0
$\begingroup$

On 15 March 2020, the Federal Reserves announced that it would cut its benchmark rate to near zero and that it would also reduce the reserve requirements ratio to zero percent. This is part of its efforts to bolster the economy amidst this downturn. The reserve requirements ratio was put in place to prevent bank runs, which would be damaging to financial institutions as well as households. Why would the Fed deem that it is now safe to put the reserve requirements ratio to zero? Is it no longer afraid that bank runs may occur?

$\endgroup$
  • $\begingroup$ The Fed has said it will lend freely to banks, and so in effect will deal itself with the liquidity risk associated with any potential runs on banks. There is still a solvency issue, but that is a matter for FDIC and the chartering authorities rather than the Fed. $\endgroup$ – Henry Mar 22 at 2:33
1
$\begingroup$

I believe that the Fed is more focused on saving the US economy from collapsing because of the effects of the coronavirus situation. When the Fed wants to loosen monetary policy and increase liquidity, it lowers the reserve requirements ratio which will make lending cheaper.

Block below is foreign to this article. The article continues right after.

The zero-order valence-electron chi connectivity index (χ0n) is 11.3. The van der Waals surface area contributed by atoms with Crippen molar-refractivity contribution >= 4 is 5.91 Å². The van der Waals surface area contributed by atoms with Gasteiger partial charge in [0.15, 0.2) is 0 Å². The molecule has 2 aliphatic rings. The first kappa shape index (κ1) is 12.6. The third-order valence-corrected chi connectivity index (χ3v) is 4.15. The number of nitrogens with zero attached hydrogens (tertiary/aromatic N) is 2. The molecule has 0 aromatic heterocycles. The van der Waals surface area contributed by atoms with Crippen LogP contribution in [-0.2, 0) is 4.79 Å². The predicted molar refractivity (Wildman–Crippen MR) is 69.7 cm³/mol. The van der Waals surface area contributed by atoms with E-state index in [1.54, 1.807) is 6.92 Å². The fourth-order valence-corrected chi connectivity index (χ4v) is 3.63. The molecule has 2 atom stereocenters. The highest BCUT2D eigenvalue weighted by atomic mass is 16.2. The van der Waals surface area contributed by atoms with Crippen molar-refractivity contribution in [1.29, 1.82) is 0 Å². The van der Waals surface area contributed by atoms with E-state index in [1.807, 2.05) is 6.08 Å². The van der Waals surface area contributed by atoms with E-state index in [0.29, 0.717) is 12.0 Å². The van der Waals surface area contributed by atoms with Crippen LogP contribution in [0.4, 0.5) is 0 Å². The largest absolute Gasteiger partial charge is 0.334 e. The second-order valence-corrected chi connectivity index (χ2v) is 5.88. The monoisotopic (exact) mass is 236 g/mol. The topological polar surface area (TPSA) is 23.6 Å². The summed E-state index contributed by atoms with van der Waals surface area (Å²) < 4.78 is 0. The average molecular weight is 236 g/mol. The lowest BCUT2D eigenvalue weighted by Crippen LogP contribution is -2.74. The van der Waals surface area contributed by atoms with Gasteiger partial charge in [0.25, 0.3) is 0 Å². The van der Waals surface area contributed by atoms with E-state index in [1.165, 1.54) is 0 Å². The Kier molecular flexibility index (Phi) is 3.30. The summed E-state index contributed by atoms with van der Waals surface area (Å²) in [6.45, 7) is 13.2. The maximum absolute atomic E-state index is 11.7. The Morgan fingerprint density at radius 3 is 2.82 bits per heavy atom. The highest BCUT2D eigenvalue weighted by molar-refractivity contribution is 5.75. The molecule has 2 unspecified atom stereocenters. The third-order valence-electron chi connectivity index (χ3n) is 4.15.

Lowering the reserve requirement increases the amount of money that banks have available to lend. Since the supply of money is higher, banks can charge less to lend it. Thereby more people will access to have loans at a cheaper interest in order to encourage spending. https://www.thebalance.com/reserve-requirement-3305883

With the fast-spreading coronavirus posing a dire threat to economic growth the Fed is hoping that this move will help prevent the US economy from collapsing. https://www.cnbc.com/2020/03/15/federal-reserve-cuts-rates-to-zero-and-launches-massive-700-billion-quantitative-easing-program.html

I am sure that the Fed is concerned about bank runs but it may be the case that they only have few options available to help encourage spending to prevent our economy from collapsing.

| improve this answer | |
$\endgroup$
0
$\begingroup$

Reserve requirements do very little to stop bank runs, and other countries abolished them years ago. Deposit insurance is the main mechanism to stop bank runs, as well as capital requirements.

| improve this answer | |
$\endgroup$

Your Answer

By clicking “Post Your Answer”, you agree to our terms of service, privacy policy and cookie policy

Not the answer you're looking for? Browse other questions tagged or ask your own question.